One of the first studies to examine the effect of exercise training on atherosclerosis examined carotid artery IMT in 137 endurance-trained and sedentary men and found no significant difference between the groups . Subsequent studies performed in younger  or older  cohorts also observed no difference in carotid atherosclerosis between endurance-trained subjects and sedentary controls. A recent study , however, found a significantly lower carotid artery IMT in elite squash players compared with less active controls. The difference in training intensity and/or load may explain these disparate results, as elite squash players exercised >22 h/week at high intensity , whereas others classified endurance training when exercising >3 h/week  or >5 days/week [58,60].
Longitudinal studies involving exercise training have directly examined the effect of 8–12 weeks of aerobic exercise in middle-aged  and older  subjects, but found no evidence that exercise training altered carotid artery IMT. Similarly, 8-week resistance training in young men did not alter carotid artery wall thickness . In another study, Rauramaa et al.  examined the 6-year change in carotid IMT in 140 middle-aged men who performed aerobic exercise training or no intervention. They found no effect of exercise training, but a ~40% lower 6-year progression of carotid IMT when participants on statins (n=15) were excluded, suggesting that the anti-atherosclerotic effects of statins may mask the impact of exercise. Another study examined the effect of a 4-year lifestyle intervention (PA+diet) in middle-aged women and found attenuated progression of carotid atherosclerosis in peri- and post-menopausal women, but not pre-menopausal women  (Table 2).
In summary, exercise training appears to have a modest effect on carotid artery atherosclerosis in young subjects (Figure 1) and changes may require intense exercise or interventions performed over prolonged time periods.
A limited number of cross-sectional studies have examined the effect of exercise training on the wall thickness of peripheral arteries. In contrast with findings in the carotid artery, lower femoral artery IMT was observed in endurance-trained men and women compared with their sedentary peers [66,67]. Moreau et al.  extended this observation by comparing femoral and carotid artery IMT between endurance-trained athletes and sedentary controls. Although they confirmed the lower femoral artery IMT in athletes, no significant differences were observed between groups for carotid IMT. These findings suggest that exercise training may have a larger effect on remodelling of the arterial wall in peripheral arteries (that supply the active regions) than in the carotid arteries. Recently, Rowley et al.  provided further support for this proposal (Figure 2) when they reported that elite squash players demonstrate a lower femoral, brachial and carotid artery IMT than sedentary controls. These findings support the presence of a generalized lower arterial wall thickness in highly trained athletes, than in controls.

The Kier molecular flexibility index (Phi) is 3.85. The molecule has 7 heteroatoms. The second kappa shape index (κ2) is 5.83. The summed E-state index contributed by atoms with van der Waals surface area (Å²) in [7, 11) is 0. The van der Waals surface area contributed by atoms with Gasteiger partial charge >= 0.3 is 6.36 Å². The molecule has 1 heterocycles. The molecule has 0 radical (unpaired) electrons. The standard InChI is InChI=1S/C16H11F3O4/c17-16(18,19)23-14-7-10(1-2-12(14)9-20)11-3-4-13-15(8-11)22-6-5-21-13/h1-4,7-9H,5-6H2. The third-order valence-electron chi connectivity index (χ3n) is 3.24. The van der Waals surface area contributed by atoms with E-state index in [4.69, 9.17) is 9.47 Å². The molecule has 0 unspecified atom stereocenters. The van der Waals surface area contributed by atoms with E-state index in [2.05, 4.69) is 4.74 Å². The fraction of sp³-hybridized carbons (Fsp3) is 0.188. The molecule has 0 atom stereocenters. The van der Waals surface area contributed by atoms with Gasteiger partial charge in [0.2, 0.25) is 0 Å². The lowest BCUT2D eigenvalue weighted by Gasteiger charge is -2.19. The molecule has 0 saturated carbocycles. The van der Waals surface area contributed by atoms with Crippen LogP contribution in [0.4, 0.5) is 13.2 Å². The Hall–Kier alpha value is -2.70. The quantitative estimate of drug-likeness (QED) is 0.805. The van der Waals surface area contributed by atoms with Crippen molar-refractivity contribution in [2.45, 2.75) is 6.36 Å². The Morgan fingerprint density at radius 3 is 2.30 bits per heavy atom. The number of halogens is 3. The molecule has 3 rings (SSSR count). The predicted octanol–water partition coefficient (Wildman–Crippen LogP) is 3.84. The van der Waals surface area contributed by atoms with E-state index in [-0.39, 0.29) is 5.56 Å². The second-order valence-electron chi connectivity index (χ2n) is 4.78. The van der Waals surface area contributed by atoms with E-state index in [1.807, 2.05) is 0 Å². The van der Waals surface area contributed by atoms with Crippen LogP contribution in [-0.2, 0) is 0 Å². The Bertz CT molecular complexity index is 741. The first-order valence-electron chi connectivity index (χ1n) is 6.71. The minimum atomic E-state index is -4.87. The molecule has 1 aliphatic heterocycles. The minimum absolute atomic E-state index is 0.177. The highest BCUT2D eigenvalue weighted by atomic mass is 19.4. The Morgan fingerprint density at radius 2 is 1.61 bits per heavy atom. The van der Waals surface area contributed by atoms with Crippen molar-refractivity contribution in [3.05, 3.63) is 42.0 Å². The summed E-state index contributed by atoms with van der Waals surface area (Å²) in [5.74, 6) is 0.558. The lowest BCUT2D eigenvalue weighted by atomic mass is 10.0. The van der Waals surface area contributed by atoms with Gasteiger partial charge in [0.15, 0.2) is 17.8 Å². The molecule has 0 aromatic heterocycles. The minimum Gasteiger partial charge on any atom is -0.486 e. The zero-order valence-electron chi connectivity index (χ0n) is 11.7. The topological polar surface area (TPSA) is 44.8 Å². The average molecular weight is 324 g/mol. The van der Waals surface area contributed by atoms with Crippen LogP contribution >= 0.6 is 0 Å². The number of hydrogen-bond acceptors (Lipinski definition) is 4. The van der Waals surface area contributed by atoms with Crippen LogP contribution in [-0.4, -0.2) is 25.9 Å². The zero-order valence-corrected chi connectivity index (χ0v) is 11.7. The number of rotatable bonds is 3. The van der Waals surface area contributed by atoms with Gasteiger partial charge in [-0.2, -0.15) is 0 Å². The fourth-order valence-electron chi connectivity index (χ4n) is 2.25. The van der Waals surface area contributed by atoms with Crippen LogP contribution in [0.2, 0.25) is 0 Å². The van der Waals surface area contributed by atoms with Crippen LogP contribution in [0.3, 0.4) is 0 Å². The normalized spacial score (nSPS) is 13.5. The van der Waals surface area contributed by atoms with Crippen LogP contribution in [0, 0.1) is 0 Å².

Longitudinal training studies have also assessed changes in peripheral arterial wall thickness. Dinenno et al.  directly examined the impact of a 3-month aerobic exercise training programme on femoral artery IMT in middle-aged men and found a significant reduction in wall thickness. In addition, in older subjects, a decrease in peripheral arterial wall thickness (i.e. popliteal and brachial artery) was found after a 6-month aerobic exercise training , whereas no changes were observed after 8 weeks of training . In a recent study, it was demonstrated that the increase in femoral IMT during 8 weeks of bed rest in young men can be (partly) prevented by (resistive) vibration exercise training . Finally, a recent handgrip exercise training study found that localized exercise training can lead to a small, but significant, decreases in brachial artery wall thickness . Taken together, exercise training studies performed in healthy subjects indicate that remodelling occurs in response to prolonged training interventions in peripheral arteries supplying the active skeletal muscle.
Longitudinal exercise training studies of arterial wall thickness have predominantly been performed in obese subjects. Studies have reported beneficial effects of 26 [70,71] and 58  weeks of aerobic exercise training on carotid IMT in obese children. In contrast, no change in carotid IMT was found in adults with obesity after 16–38 weeks of lifestyle modification  or 52 weeks of resistance training .